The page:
Hollywood mogul Harvey Weinstein has been fired from the Weinstein Company over allegations that he sexually harassed multiple female employees and actresses over a time span of nearly 30 years. A New York Times investigation documented the allegations through interviews with current and former employees, emails and internal documents from his businesses, and legal records. The allegations include cases of sexual harassment and unwanted physical contact and were settled with the women in at least eight cases.
Through his work in Hollywood, Weinstein has won six best-picture Oscars and his public persona is that of a supporter of liberal causes and champion of women. He helped to endow a Rutgers University faculty chair named for Gloria Steinem and held fund raisers for Hilary Clinton. He has also been the recipient of humanitarian awards. But female employees inside his companies said that they had to protect each other by going into his office in pairs to make sure they were never alone with him, and wearing parkas to fend off his advances.
Power and Leverage
Many of the women who were harassed by Weinstein were young actresses eager to make a name for themselves in Hollywood. Typically, they were invited to hotels for meetings and because of his power and influence they accepted Weinstein’s invitations hoping to be considered for scripts and parts. Even established actresses like Ashley Judd showed up for a meeting at a hotel thinking she could not afford to turn down him down. When Weinstein asked her to come up to his room for breakfast instead of coming down to meet her in the hotel restaurant, she purposely ordered cereal so that she would not have to wait long for her food. The inappropriate advances and requests that followed match the same pattern of harassment endured by many others that the Times investigation revealed.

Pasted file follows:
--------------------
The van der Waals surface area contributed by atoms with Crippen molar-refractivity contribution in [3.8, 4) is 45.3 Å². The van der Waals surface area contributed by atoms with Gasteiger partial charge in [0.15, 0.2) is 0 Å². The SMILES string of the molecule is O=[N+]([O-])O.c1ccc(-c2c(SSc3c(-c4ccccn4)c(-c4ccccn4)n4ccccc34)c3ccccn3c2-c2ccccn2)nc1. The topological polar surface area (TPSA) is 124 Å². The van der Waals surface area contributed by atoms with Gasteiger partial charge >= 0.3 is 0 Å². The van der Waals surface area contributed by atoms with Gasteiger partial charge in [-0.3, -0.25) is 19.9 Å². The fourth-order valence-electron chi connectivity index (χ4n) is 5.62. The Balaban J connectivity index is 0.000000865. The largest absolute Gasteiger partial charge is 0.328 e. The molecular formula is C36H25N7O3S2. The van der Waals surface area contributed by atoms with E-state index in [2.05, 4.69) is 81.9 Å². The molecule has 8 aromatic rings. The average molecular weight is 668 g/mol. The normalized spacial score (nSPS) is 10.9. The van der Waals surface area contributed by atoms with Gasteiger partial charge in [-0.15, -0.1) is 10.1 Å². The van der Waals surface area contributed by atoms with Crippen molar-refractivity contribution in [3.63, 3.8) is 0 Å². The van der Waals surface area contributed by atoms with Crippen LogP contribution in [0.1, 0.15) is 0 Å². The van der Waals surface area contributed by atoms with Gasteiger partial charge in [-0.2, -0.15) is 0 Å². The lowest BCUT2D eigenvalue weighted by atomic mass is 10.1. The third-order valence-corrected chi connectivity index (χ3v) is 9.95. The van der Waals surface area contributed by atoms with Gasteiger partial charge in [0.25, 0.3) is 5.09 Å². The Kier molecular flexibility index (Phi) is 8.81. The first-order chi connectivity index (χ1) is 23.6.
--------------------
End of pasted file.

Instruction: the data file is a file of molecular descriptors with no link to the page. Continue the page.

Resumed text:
Contrition and Attack
As the news broke and Weinstein alternately apologized for his behavior and then threatened to sue the New York Times, one-third of the board resigned from the Weinstein Company. Weinstein said he knew that his actions had “caused pain” and was planning to get help. Forty-two percent of the Weinstein Company is owned by Harvey Weinstein and his brother Bob Weinstein. It is not clear what will happen to the shares belonging to Harvey Weinstein now that he has been fired.
Monmouth County Sexual Harassment Lawyers at McOmber McOmber & Luber, P.C. Seek Compensation for Harassment Victims
Sexual harassment in the workplace is a form of gender discrimination and is prohibited by federal and state law. If you have experienced sexual harassment or a hostile work environment, contact McOmber McOmber & Luber, P.C. to discuss your legal options with an experienced Monmouth County sexual harassment lawyer. Our dedicated and compassionate team will fight to make sure you are compensated fairly. Call 732-842-6500 today or contact us online to schedule a free and confidential initial consultation about your case.
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